There are probably worse commutes.
The General Services Administration has launched an online auction for Sugar Grove Station in Pendleton County, West Virginia — 170 miles southwest of D.C. The 122.85-acre campus formerly served as the Naval Information Operations Command, until its decommission in September 2015.
Sugar Grove, bordered to the west by the South Fork South Branch Potomac River, is being pitched as ideal for a corporate training center, academic campus, spa or clinic, a movie studio or a mountain resort. It is, per the GSA, “a wonderfully maintained, practically self-sustaining community nestled in the West Virginia mountains.” The George Washington National Forest is seven miles away.
The winning bidders gets 80 single-family homes on “lovely tree-lined streets,” a three-story, 45,424-square-foot building with 53 small suites, industrial kitchen and dining room, a 20,000-square-foot public works building with gymnasium, a six-bay fire station, car wash, gas station, sewage treatment plant, community center with fireplace, large playground, swimming pool, running track, football/soccer fields, and basketball, tennis and racquetball courts.
“This and much more comprise this wonderful fenced community,” the GSA writes on the auction website.
The auction opened on Feb. 9, but so far, there are no bidders. There is no closing date for the auction.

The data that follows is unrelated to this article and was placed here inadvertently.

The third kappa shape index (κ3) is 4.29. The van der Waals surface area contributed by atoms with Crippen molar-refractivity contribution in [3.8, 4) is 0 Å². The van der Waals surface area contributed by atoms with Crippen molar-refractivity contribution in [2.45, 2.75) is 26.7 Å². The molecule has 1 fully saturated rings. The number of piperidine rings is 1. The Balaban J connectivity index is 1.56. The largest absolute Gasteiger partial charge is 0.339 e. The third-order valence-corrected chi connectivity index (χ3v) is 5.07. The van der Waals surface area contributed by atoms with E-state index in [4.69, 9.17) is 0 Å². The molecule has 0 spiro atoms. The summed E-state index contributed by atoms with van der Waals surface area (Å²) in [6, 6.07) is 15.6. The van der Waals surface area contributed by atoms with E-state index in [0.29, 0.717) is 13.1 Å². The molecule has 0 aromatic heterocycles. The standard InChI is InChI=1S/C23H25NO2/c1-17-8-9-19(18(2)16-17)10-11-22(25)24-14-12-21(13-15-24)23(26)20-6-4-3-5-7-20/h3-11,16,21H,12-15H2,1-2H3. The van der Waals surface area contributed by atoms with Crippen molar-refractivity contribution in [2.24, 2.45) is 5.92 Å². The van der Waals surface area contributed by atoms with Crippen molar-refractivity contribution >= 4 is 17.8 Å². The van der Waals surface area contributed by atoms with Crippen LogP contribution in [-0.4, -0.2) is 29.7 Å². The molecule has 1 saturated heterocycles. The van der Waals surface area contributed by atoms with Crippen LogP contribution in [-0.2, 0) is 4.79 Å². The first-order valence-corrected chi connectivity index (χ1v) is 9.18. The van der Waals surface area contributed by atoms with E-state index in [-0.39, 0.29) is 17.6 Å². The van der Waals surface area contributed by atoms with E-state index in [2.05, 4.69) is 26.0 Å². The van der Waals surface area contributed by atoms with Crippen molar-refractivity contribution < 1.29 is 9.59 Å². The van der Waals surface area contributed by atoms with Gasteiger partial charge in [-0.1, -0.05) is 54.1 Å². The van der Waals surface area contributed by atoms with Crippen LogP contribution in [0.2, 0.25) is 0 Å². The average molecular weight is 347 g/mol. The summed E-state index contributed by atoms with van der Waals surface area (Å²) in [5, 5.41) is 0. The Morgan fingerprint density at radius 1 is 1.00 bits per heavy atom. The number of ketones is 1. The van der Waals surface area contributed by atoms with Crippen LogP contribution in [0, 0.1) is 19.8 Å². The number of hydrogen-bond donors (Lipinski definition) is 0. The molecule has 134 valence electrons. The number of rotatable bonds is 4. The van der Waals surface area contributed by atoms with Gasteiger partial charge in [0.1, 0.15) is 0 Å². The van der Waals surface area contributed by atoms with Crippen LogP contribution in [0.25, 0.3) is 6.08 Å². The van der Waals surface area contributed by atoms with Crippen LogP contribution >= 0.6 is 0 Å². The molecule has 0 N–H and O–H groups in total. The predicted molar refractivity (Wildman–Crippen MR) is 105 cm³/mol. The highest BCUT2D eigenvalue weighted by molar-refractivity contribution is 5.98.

The facility, estimated to have a value upward of $200 million, had previously been offered to the West Virginia Department of Corrections for conversion into a women's prison, but Gov. Earl Ray Tomblin rejected it, citing the cost. Olathe, Kansas-based KVC Health Systems Inc. has long expressed an interest in the campus, for use as a community college for youth aging out of West Virginia's foster care system. A pair of West Virginia state senators recently introduced a resolution urging the GSA to support the KVC ....
The Navy’s presence at Sugar Grove started 61 years ago, when the Naval Research Laboratory selected the site for a 600-foot parabolic antenna. When that project was ditched in 1962, West Virginia Sen. Robert Byrd lobbied President John F. Kennedy to find a new use for Sugar Grove. The campus was formally commissioned in May 1969 as “the Navy’s ear.”
Now it can be yours.